The Trouble with Angels (Filter album)
|The Trouble with Angels|
|Studio album by Filter|
|Released||August 17, 2010|
|Genre||Industrial rock, industrial metal, alternative metal, post-grunge|
|Label||Rocket Science Ventures, Nuclear Blast|
|Producer||Richard Patrick, Bob Marlette|
|Singles from The Trouble with Angels|
The Trouble with Angels is the fifth studio album by American band Filter. It was released on August 17, 2010 through Rocket Science Ventures in North America and Nuclear Blast in Europe. The first single from the album, "The Inevitable Relapse", was released for free on the band's official website on May 26, 2010. The album debuted at number 64 on Billboard's Top 200, selling 6,300 copies.
Filter started working on a fifth album shortly after the release of the remix and greatest hits albums, with Bob Marlette as a producer. The album, as said by Richard Patrick, would be a lot heavier than Anthems for the Damned and is to have a song written for The Amalgamut on it. In an interview for the album, Patrick confirmed that song to be "Drug Boy". He also stated he would be moving away from the political lyrical content present in Anthems for the Damned. When asked about the direction of the music style in an interview with Suicide Girls on September 13, 2008, Patrick said, "...is actually way more heavy industrial, more electronic. There’s probably not going to be that many live drums on it."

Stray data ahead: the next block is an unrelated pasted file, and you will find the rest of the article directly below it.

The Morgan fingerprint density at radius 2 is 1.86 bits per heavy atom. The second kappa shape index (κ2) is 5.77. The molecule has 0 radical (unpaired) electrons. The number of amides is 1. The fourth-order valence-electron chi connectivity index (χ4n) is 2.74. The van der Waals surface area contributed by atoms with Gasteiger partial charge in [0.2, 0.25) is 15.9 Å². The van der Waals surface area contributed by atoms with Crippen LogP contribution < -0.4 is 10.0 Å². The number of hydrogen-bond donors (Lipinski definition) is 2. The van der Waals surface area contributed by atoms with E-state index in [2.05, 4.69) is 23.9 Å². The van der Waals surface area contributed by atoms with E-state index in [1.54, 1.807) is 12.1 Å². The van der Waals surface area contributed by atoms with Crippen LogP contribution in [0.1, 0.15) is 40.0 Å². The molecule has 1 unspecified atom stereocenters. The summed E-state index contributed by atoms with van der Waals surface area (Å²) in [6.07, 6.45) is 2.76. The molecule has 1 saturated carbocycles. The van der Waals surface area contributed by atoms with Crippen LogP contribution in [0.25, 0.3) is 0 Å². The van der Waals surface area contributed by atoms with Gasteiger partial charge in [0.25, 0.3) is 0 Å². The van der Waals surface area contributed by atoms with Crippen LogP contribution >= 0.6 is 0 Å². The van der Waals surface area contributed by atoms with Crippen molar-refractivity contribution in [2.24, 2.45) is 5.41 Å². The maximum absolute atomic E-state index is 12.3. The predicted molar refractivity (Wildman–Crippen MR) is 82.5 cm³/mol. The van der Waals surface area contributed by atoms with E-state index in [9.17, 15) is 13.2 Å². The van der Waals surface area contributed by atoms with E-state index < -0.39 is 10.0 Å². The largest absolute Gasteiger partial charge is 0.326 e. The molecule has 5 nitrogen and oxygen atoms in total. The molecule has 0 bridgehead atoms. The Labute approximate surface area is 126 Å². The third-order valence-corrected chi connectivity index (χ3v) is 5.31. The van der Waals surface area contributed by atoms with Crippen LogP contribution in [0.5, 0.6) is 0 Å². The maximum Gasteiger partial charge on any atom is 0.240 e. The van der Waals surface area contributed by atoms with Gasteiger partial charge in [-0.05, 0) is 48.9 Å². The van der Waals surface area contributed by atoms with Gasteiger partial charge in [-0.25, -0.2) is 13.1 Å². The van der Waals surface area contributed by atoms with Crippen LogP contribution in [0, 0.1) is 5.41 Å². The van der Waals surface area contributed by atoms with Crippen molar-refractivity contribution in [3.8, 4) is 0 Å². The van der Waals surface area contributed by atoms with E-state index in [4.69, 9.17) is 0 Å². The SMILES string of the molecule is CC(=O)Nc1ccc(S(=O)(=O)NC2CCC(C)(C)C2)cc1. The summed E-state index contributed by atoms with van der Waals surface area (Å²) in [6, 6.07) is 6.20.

Through the end of 2009 and into 2010, Filter released a series of fourteen studio updates chronicling the progress made on the album. Each update touched on a certain part of the album process, such as "recording guitar parts" or "mixing the album". The last studio updates confirmed that the album recording had been completed.